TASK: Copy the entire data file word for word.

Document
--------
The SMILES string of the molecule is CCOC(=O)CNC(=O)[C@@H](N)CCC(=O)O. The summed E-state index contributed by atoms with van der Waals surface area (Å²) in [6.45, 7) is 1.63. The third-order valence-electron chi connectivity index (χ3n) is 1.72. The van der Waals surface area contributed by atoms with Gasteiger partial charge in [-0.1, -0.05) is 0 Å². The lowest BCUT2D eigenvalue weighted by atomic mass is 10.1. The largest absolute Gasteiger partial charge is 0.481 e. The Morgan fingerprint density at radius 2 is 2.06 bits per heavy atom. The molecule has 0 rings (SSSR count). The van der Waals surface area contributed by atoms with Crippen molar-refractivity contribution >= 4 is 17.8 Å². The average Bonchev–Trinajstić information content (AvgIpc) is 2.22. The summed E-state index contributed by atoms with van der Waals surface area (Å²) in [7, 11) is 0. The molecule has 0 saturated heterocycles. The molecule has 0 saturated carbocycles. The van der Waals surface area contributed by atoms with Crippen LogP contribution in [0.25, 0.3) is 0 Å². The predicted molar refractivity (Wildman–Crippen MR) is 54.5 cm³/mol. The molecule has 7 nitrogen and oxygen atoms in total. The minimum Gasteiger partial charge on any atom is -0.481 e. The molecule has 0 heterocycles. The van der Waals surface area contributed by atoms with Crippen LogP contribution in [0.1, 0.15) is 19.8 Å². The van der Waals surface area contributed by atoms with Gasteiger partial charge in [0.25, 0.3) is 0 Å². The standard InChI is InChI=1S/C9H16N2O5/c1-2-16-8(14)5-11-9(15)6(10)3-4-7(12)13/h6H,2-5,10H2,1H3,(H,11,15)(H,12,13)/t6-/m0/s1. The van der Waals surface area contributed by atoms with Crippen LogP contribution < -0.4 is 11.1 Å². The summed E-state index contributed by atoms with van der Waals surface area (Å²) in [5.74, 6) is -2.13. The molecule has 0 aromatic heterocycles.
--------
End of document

The SMILES string of the molecule is CCOC(=O)CNC(=O)[C@@H](N)CCC(=O)O. The summed E-state index contributed by atoms with van der Waals surface area (Å²) in [6.45, 7) is 1.63. The third-order valence-electron chi connectivity index (χ3n) is 1.72. The van der Waals surface area contributed by atoms with Gasteiger partial charge in [-0.1, -0.05) is 0 Å². The lowest BCUT2D eigenvalue weighted by atomic mass is 10.1. The largest absolute Gasteiger partial charge is 0.481 e. The Morgan fingerprint density at radius 2 is 2.06 bits per heavy atom. The molecule has 0 rings (SSSR count). The van der Waals surface area contributed by atoms with Crippen molar-refractivity contribution >= 4 is 17.8 Å². The average Bonchev–Trinajstić information content (AvgIpc) is 2.22. The summed E-state index contributed by atoms with van der Waals surface area (Å²) in [7, 11) is 0. The molecule has 0 saturated heterocycles. The molecule has 0 saturated carbocycles. The van der Waals surface area contributed by atoms with Crippen LogP contribution in [0.25, 0.3) is 0 Å². The predicted molar refractivity (Wildman–Crippen MR) is 54.5 cm³/mol. The molecule has 7 nitrogen and oxygen atoms in total. The minimum Gasteiger partial charge on any atom is -0.481 e. The molecule has 0 heterocycles. The van der Waals surface area contributed by atoms with Crippen LogP contribution in [0.1, 0.15) is 19.8 Å². The van der Waals surface area contributed by atoms with Gasteiger partial charge in [0.25, 0.3) is 0 Å². The standard InChI is InChI=1S/C9H16N2O5/c1-2-16-8(14)5-11-9(15)6(10)3-4-7(12)13/h6H,2-5,10H2,1H3,(H,11,15)(H,12,13)/t6-/m0/s1. The van der Waals surface area contributed by atoms with Crippen LogP contribution < -0.4 is 11.1 Å². The summed E-state index contributed by atoms with van der Waals surface area (Å²) in [5.74, 6) is -2.13. The molecule has 0 aromatic heterocycles.